This paper introduces the planning construction of integrative schedule management for Nuclear Power Project. It details schedule management system and the requirement of schedulers and the mode of three schedule management flats. And analysis it combing with the implementation of construction water and all special schedules before FCD to further propose the improving and researching direction for the integrative schedule management. (authors)

  7. Integrating science and resource management in Tampa Bay, Florida

    Science.gov (United States)

    Yates, Kimberly K.; Greening, Holly; Morrison, Gerold

    2011-01-01

    Tampa Bay is recognized internationally for its remarkable progress towards recovery since it was pronounced "dead" in the late 1970s. Due to significant efforts by local governments, industries and private citizens throughout the watershed, water clarity in Tampa Bay is now equal to what it was in 1950, when population in the watershed was less than one-quarter of what it is today. Seagrass extent has increased by more than 8,000 acres since the mid-1980s, and fish and wildlife populations are increasing. Central to this successful turn-around has been the Tampa Bay resource management community's long-term commitment to development and implementation of strong science-based management strategies. Research institutions and agencies, including Eckerd College, the Florida Wildlife Commission Fish and Wildlife Research Institute, Mote Marine Laboratory, National Oceanic and Atmospheric Administration, the Southwest Florida Water Management District, University of South Florida, U.S. Environmental Protection Agency, U.S. Geological Survey, local and State governments, and private companies contribute significantly to the scientific basis of our understanding of Tampa Bay's structure and ecological function. Resource management agencies, including the Tampa Bay Regional Planning Council's Agency on Bay Management, the Southwest Florida Water Management District's Surface Water Improvement and Management Program, and the Tampa Bay Estuary Program, depend upon this scientific basis to develop and implement regional adaptive management programs. The importance of integrating science with management has become fully recognized by scientists and managers throughout the region, State and Nation. Scientific studies conducted in Tampa Bay over the past 10–15 years are increasingly diverse and complex, and resource management programs reflect our increased knowledge of geology, hydrology and hydrodynamics, ecology and restoration techniques. However, a synthesis of this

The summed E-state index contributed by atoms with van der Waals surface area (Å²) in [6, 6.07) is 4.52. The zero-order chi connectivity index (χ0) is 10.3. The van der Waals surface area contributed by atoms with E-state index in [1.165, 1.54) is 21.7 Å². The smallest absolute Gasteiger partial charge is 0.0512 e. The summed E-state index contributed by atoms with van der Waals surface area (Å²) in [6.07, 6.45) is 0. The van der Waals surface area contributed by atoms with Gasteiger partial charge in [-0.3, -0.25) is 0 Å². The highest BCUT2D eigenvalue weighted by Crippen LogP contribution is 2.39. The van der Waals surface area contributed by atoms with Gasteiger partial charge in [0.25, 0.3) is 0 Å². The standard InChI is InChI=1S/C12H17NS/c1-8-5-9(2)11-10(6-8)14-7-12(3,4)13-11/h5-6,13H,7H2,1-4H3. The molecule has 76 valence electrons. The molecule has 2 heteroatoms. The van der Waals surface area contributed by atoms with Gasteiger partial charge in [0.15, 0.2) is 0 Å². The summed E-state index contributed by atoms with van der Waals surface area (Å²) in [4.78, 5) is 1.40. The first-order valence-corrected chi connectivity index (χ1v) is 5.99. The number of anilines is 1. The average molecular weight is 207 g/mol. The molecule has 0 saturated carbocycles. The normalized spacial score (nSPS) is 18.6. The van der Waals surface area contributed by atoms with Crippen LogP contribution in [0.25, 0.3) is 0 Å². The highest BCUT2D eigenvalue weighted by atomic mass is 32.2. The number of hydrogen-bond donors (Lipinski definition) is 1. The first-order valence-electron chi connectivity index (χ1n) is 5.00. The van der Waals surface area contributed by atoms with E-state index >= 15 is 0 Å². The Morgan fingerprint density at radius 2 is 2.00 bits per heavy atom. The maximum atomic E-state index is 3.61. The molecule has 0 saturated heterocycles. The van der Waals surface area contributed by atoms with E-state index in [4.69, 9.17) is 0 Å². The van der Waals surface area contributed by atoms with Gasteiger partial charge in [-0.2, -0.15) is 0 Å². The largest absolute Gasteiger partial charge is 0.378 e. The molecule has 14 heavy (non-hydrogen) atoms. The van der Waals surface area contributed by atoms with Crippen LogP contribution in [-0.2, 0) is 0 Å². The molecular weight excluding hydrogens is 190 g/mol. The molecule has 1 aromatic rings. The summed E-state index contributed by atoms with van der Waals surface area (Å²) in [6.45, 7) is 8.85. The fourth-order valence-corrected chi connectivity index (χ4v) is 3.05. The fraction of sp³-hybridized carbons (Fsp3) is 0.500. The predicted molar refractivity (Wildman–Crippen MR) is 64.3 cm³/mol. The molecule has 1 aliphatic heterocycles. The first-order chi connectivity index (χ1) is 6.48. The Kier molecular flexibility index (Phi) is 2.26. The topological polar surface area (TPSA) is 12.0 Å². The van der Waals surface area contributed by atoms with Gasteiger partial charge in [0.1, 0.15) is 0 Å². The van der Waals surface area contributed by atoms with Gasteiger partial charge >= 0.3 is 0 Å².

8. Integrating semantic data models with project management

    Energy Technology Data Exchange (ETDEWEB)

    Wachter, R

    1982-01-01

    Summary form only given, as follows. The development of a data model for a project on the test and certification of computer-based information systems required a more expressive data model than that supplied by either the network, hierarchical or relational models. A data model was developed to describe the work environment and the work itself. This model is based on the entity-relationship data model of Chen and on heuristic principles of knowledge organisation used in artificial intelligence. The ER data model is reviewed and the extensions to the model are discussed.

  9. SIFTS: Structure Integration with Function, Taxonomy and Sequences resource

    Science.gov (United States)

    Velankar, Sameer; Dana, José M.; Jacobsen, Julius; van Ginkel, Glen; Gane, Paul J.; Luo, Jie; Oldfield, Thomas J.; O’Donovan, Claire; Martin, Maria-Jesus; Kleywegt, Gerard J.

    2013-01-01